Environmental, geographic and trophic influences on methylmercury concentrations in macroinvertebrates from lakes and wetlands across Canada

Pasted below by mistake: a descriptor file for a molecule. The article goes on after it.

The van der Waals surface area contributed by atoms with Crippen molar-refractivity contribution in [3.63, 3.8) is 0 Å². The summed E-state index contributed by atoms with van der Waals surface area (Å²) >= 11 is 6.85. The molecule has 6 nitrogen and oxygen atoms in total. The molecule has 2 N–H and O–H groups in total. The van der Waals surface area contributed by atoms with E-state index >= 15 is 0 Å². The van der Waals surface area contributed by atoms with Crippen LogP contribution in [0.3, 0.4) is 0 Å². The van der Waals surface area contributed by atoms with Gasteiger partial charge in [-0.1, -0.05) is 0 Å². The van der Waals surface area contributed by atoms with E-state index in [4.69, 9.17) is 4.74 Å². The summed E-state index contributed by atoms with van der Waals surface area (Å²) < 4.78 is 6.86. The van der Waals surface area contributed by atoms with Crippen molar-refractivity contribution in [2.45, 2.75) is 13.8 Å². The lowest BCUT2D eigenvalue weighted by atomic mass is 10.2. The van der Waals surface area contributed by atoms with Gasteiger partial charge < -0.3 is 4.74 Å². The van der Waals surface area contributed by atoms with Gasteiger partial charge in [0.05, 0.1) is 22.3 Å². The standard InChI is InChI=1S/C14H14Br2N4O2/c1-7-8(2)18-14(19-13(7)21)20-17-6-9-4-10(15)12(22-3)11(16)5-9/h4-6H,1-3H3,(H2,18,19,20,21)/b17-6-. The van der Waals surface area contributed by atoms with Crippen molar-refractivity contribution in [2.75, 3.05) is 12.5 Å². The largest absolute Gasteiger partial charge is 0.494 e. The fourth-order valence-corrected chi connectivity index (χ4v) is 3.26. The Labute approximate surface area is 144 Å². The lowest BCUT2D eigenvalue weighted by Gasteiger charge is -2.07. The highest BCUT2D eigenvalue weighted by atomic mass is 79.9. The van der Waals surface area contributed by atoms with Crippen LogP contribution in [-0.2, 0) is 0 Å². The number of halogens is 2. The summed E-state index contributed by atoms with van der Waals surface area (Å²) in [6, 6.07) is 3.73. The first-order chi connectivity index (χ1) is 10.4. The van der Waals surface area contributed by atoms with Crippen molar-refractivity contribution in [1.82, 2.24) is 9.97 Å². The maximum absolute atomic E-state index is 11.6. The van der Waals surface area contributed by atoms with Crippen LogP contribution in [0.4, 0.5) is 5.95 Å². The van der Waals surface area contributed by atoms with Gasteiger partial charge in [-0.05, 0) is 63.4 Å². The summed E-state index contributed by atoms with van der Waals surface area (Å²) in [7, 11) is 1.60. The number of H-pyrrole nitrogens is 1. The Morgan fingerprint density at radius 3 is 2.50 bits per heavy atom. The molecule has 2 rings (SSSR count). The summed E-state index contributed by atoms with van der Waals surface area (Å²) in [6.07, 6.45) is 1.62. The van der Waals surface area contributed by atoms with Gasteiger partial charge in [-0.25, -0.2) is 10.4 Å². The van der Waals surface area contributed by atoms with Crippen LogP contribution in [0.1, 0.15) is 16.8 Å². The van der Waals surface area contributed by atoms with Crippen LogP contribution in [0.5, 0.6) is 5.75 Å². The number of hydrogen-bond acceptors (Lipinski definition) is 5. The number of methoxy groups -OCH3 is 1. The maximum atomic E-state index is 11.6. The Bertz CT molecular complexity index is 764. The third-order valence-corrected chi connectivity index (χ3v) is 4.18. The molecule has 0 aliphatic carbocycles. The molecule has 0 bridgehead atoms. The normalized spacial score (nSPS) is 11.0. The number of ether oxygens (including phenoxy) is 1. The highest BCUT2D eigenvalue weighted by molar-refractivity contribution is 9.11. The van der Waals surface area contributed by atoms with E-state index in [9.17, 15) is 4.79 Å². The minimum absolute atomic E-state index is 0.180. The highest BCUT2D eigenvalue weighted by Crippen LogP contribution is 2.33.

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Macroinvertebrates are a key vector in the transfer of methylmercury (MeHg) to fish. However, the factors that affect MeHg concentrations and bioaccumulation in these organisms are not as well understood as for fish, and studies on a broad geographic scale are lacking. In this study, we gathered published and unpublished MeHg and carbon (δ(13)C) and nitrogen (δ(15)N) stable isotope data for freshwater macroinvertebrates from 119 lakes and wetlands across seven Canadian provinces, along with selected physical, chemical and biological characteristics of these systems. Overall, water pH was the most important determinant of MeHg concentrations in both predatory and non-predatory invertebrates [[Formula: see text] = 0.32, p < 0.001; multivariate canonical redundancy analysis (RDA)]. The location of lakes explained additional variation in invertebrate MeHg (partial R(2) = 0.08 and 0.06 for latitude and longitude, respectively; RDA), with higher concentrations in more easterly and southerly regions. Both invertebrate foraging behaviour and trophic position (indicated by functional feeding groups and δ(15)N values, respectively) also predicted MeHg concentrations in the organisms. Collectively, results indicate that in addition to their feeding ecology, invertebrates accumulate more MeHg in acidic systems where the supply of MeHg to the food web is typically high. MeHg concentrations in macroinvertebrates may also be influenced by larger-scale geographic differences in atmospheric mercury deposition among regions.
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